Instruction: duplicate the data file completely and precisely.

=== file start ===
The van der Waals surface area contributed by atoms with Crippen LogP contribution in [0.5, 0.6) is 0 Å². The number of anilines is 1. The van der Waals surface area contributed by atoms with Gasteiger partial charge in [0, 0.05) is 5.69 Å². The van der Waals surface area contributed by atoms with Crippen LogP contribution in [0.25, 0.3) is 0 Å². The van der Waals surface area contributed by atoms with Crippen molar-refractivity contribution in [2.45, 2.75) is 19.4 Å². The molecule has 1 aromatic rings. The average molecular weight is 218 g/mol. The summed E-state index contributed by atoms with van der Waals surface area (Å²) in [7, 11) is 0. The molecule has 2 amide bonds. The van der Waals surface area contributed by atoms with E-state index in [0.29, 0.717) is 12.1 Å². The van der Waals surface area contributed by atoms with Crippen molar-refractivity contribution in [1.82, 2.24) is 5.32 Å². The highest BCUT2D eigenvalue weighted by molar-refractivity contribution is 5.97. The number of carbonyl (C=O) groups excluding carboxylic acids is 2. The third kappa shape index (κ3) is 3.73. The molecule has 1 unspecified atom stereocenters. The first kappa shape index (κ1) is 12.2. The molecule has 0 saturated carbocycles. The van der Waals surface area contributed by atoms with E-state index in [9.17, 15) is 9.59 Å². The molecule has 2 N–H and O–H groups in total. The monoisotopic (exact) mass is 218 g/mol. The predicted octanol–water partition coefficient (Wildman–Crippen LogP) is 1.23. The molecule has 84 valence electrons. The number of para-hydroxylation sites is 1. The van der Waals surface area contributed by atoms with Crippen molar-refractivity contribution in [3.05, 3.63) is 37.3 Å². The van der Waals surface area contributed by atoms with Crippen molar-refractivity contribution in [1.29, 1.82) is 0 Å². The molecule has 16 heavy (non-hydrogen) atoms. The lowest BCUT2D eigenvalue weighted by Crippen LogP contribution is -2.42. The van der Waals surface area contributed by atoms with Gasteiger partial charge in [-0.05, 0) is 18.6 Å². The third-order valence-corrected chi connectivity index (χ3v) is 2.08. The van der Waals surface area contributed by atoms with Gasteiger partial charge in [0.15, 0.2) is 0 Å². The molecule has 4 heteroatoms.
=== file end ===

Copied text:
The van der Waals surface area contributed by atoms with Crippen LogP contribution in [0.5, 0.6) is 0 Å². The number of anilines is 1. The van der Waals surface area contributed by atoms with Gasteiger partial charge in [0, 0.05) is 5.69 Å². The van der Waals surface area contributed by atoms with Crippen LogP contribution in [0.25, 0.3) is 0 Å². The van der Waals surface area contributed by atoms with Crippen molar-refractivity contribution in [2.45, 2.75) is 19.4 Å². The molecule has 1 aromatic rings. The average molecular weight is 218 g/mol. The summed E-state index contributed by atoms with van der Waals surface area (Å²) in [7, 11) is 0. The molecule has 2 amide bonds. The van der Waals surface area contributed by atoms with E-state index in [0.29, 0.717) is 12.1 Å². The van der Waals surface area contributed by atoms with Crippen molar-refractivity contribution in [1.82, 2.24) is 5.32 Å². The highest BCUT2D eigenvalue weighted by molar-refractivity contribution is 5.97. The number of carbonyl (C=O) groups excluding carboxylic acids is 2. The third kappa shape index (κ3) is 3.73. The molecule has 1 unspecified atom stereocenters. The first kappa shape index (κ1) is 12.2. The molecule has 0 saturated carbocycles. The van der Waals surface area contributed by atoms with E-state index in [9.17, 15) is 9.59 Å². The molecule has 2 N–H and O–H groups in total. The monoisotopic (exact) mass is 218 g/mol. The predicted octanol–water partition coefficient (Wildman–Crippen LogP) is 1.23. The molecule has 84 valence electrons. The number of para-hydroxylation sites is 1. The van der Waals surface area contributed by atoms with Crippen molar-refractivity contribution in [3.05, 3.63) is 37.3 Å². The van der Waals surface area contributed by atoms with Crippen molar-refractivity contribution in [1.29, 1.82) is 0 Å². The molecule has 16 heavy (non-hydrogen) atoms. The lowest BCUT2D eigenvalue weighted by Crippen LogP contribution is -2.42. The van der Waals surface area contributed by atoms with Gasteiger partial charge in [-0.05, 0) is 18.6 Å². The third-order valence-corrected chi connectivity index (χ3v) is 2.08. The van der Waals surface area contributed by atoms with Gasteiger partial charge in [0.15, 0.2) is 0 Å². The molecule has 4 heteroatoms.